You can check your learning style via the link below. It’s a simple little 20 question test. I’m sure there are much more accurate tests with hundreds of questions, but it’s been road tested by several of my friends, and most people relate strongly to their results. (N.B. My computer says this site is “not secure”, but my McAfee Antivirus Security seemed perfectly happy with it.)

What’s Your Learning Style? 20 Questions (

Some people seem to be quite balanced, and score fairly equally across the three styles, but most seem to come out more strongly for one than the other two.

Now, Siân’s preferred style is aural. She likes to listen, and at zoom readings, will turn off the screen, lie on her sofa and listen, as if to the radio. She loves radio; I only listen to it if trapped in the car with it on a long journey and there’s no one to talk to. I discovered my style is kinaesthetic; I like to do, not listen. So I prefer readings where there is audience participation, or discussion. This explains why I have been loving the Penned in the Margins events where there’s a discussion of a theme, and three writers each read a poem or two, or a passage of prose, to illustrate points made during the conversation, brilliantly chaired by Georgia Attlesey. My favourite was ‘Angels and Daemons: Writing the Mystical’, with Khaled Nurul Hakim, Rebecca Tamás and Luke Kennard. You can find out about forthcoming Penned in the Margins events here:

Penned in the Margins | What’s on

I digress. Because I like to jump around. That’s us kinaesthetic types for you.

Another poet friend of mine is the amazing (I do not use the word “amazing” lazily) artist, kazvina, who has a Distinction in MA Fine Art and Studio Practice. Her learning style is, unsurprisingly, visual.

‘How do you get through poetry readings?’ I ask her.

‘I get pissed’, she replies.

I was recently asked to step in to read from my forthcoming collection, ‘Beautiful Nowhere’, at a poetry zoom event with little time to prepare. I ended up accompanying the poems with far too much blah. I now realise that I was responding to my subconscious belief that I must not bore people by reading for too long without breaking things up with stories, facts, or discussion. Some audience members (presumably those of a more kinaesthetic persuasion) seemed to enjoy this, but for Siân and the other “aurals” in the audience, I know it must have been annoying. Luckily, I was specifically asked to have a question-and-answer session after the reading, so I was in my element there!

Learning style theory asks questions of how a poetry reading should be conducted. My first pamphlet, ‘The Happy Bus’ was considered “performance poetry”. One of the poems involved audience participation during which they were invited to create the sound effects. I loved doing that! My favourite part was handing out drinking straws so that people could blow into their drinks at the appropriate moment to accompany the words “brewed a potion” with group burbling.  I wonder now was I annoying the aural-style audience, or did they actually enjoy the sound effects?

I’m thinking we should try and consider everyone; maybe start with a few uninterrupted poems, then introduce an anecdote and possibly a little discussion for the rest of the set. I do like to start a reading by going straight into the first poem — no intro at all — because that always feels dramatic!

I made the mistake at my recent reading of going too far and explaining some of the poems, reflecting my anxiety that people would have no clue what I was on about. I must learn to trust the reader and let the poems speak for themselves. There’s a difference between telling an interesting anecdote related to the poem or giving a fascinating piece of information on the theme, and explaining the poem, thus ruining the experience of hearing it, much like giving the punch line to a joke at the beginning.

Of course, a show like Maggie Sawkins’ Ted Hughes Award-winning ‘Zones of Avoidance’ pretty much caters for everyone, with sumptuous readings incorporated into a live literature show with interactive films. No wonder it won the award! More info here:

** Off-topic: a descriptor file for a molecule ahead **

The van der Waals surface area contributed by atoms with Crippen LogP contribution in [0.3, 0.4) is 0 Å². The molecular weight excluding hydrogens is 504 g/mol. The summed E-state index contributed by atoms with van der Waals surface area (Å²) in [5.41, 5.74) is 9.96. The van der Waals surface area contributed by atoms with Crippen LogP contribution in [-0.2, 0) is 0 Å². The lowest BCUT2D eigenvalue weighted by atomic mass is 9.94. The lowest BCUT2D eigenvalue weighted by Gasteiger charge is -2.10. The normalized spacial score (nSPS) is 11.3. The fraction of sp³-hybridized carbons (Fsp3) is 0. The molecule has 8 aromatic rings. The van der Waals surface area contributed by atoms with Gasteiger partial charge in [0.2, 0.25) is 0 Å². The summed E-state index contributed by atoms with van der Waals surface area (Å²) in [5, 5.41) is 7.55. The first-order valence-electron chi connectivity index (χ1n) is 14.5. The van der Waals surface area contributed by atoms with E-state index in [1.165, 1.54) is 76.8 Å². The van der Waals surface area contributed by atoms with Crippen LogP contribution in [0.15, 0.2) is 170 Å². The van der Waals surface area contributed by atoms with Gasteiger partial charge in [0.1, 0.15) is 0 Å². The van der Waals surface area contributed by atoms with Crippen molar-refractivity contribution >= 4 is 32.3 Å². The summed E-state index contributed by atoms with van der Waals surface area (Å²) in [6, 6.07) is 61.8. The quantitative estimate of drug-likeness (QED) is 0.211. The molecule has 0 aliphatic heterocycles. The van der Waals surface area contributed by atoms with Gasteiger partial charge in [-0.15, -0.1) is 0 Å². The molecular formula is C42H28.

Zones of Avoidance | ~ a multimedia live literature production written and performed by poet Maggie Sawkins & directed by Mark C. Hewitt (

There’s also scope here to think about creating poetry film backdrops which might enhance a poetry reading. This needs to be done carefully so as to not overwhelm the poems themselves. A backdrop is a different animal to a poetry film, but that, as they say, is beyond the scope of this discussion. For expertise on the matter, I’d recommend the film poem company, Elephant’s Footprint:

Elephant’s Footprint Film Verse – Film Poetry by Chaucer Cameron & Helen Dewbery

This learning style theory also relates to the poems themselves. I now realise my poems usually have a lot of movement in them. In ‘Beautiful Nowhere’, for example, a chandelier falls, people turn into paper dolls and fly away, a traumatic experience rattles a cupboard door. Siân’s are unsurprisingly full of sound. Kaz’s poems are full of images.

Here’s something worth considering. I checked through my editor’s favourite poems in my collection, and they all have plenty of movement in them. Could it be that he chose to publish my collection because his main learning style is also kinaesthetic? If this is the case, we may be able to identify which editors are more likely to enjoy our work, based on mutual learning styles! This definitely requires more research.

Thanks for reading. I hope you’ve found it interesting and useful. If you have the time and inclination, I would love to read your comments below.

Details of ‘Beautiful Nowhere’ can be found here: BEAUTIFUL NOWHERE | Boatwhistle

5 thoughts on “Blog

  1. Very interesting Louisa, and worth taking into consideration. Mind you, I can’t imagine asking an editor for their learning style before subbing. Glad you discriminate between entertaining anecdotes to accompany a poem, and tedious ‘splaining that destroys the point of reading a poem at all.


  2. I certainly enjoyed your readings for ‘The Happy Bus’ – maybe the wolf onesie is just the way to go? I don’t remember the blowing through the straw one, though. Perhaps you didn’t read it that night.

    But I don’t like (doing) readings because I get anxious and nervous about them, partly because of a slight stutter. Possibly also because I’m sure I have Impostor Syndrome. Although I often end up reading pieces at the writing group, I have to force myself to do it, assuming it’s going to be worth my while in feedback.